It was Hollywood actress Katherine Hepburn who said “If you obey all the rules you miss all the fun.”
Now rules are there to be adhered to or else all hell breaks loose, however it is time that some rules were looked at in context rather than literally. Also if an official makes a call that that call is not questioned once play moves on.
Take the situation with golfer Dustin Johnson in the US Open.
On the final round Johnson was on the fifth green. He took a few practice putts alongside his ball then pulled away ready to address the ball. Before he addressed it the ball moved. A distance of all of a millimetre.
Johnson spoke to a course official walking with the group on their final round. He stated that he had not addressed the ball which should have put him in the clear in terms of a penalty. His story was corroborated by Lee Westwood who was playing with him. At that point they were told all was well and they could play on, there would be no penalty.
This was vital as had he handed in a scorecard with an incorrect score he would have been penalised two strokes.
Two hours later Johnson who was now leading the event was advised that he was under investigation. He therefore had to play the last eight holes with the possible penalty of one stroke hanging over his head.
He has since been quoted as saying “I told myself I would deal with it when I was done. I was playing good and I blocked it out and focussed on each shot. I didn’t let it bother me.”
He was eventually penalised one stroke for moving the ball. However by then he had sealed a victory.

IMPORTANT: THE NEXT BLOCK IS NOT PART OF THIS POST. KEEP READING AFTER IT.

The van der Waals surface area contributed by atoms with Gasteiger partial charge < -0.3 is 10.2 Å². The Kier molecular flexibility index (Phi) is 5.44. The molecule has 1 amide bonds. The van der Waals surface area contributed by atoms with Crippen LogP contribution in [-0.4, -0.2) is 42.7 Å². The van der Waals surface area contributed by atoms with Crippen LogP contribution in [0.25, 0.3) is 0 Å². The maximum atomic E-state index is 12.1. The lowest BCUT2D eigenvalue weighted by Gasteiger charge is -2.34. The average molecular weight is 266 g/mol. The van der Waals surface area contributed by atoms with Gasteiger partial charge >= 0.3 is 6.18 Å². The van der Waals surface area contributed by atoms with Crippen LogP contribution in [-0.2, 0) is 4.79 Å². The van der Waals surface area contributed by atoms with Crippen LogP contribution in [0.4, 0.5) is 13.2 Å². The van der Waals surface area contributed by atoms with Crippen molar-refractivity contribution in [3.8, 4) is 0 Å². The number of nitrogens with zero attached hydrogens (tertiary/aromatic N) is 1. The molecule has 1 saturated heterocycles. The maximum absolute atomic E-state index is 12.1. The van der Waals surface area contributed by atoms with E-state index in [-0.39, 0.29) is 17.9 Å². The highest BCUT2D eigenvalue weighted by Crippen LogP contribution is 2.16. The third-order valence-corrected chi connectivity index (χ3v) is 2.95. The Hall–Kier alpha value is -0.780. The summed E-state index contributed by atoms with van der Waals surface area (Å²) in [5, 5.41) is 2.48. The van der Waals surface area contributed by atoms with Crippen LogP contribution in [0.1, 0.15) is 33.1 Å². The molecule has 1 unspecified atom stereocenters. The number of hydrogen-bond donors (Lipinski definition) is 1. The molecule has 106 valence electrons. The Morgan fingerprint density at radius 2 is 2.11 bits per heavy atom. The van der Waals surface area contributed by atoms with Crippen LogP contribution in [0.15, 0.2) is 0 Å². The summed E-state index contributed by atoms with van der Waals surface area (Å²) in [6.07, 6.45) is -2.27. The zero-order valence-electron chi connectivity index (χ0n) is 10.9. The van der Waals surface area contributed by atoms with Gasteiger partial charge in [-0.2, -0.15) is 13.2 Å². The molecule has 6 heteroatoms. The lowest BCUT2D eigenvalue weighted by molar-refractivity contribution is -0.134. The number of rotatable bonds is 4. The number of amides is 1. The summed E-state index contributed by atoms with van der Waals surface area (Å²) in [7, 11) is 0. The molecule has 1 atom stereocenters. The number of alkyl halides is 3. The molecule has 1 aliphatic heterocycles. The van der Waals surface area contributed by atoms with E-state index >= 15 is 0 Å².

The situation was almost farcical in that those chasing Johnson had no idea what score they had to card to win as the penalty had not been declared.
Add to this the simple fact that the official walking with the group said that there would be no penalty was over-ruled by people who were not even there on the green. So his official powers were usurped and make the whole point of having an official walk the course with the players pointless.
More importantly as was clear Johnson had not addressed his ball, so the penalty seems harsh. They key issue here should be that Johnson was not trying to gain an advantage. He did not move the ball closer to the hole. He was honest in stepping back and saying that his ball had moved. It should have been a straightforward case of no penalty. The question should simply be whether the player is cheating and trying to gain an unfair advantage.
Once again there was the ability to make a fast decision through television technology, yet it is understood that the powers that be opted not to use this until after Johnson had finished his round. Why the delay?
Not surprisingly fellow golfers were quick to criticise the USPGA for their handling of the situation.
Luckily the tournament ended up with the winner it deserved. Johnson won his first major title, but one wonders if the gloss was not taken off of it due to due to the controversy. Will he look back and say that he enjoyed that round? After all even though his chosen sport is his job you must enjoy what you do to have the best results.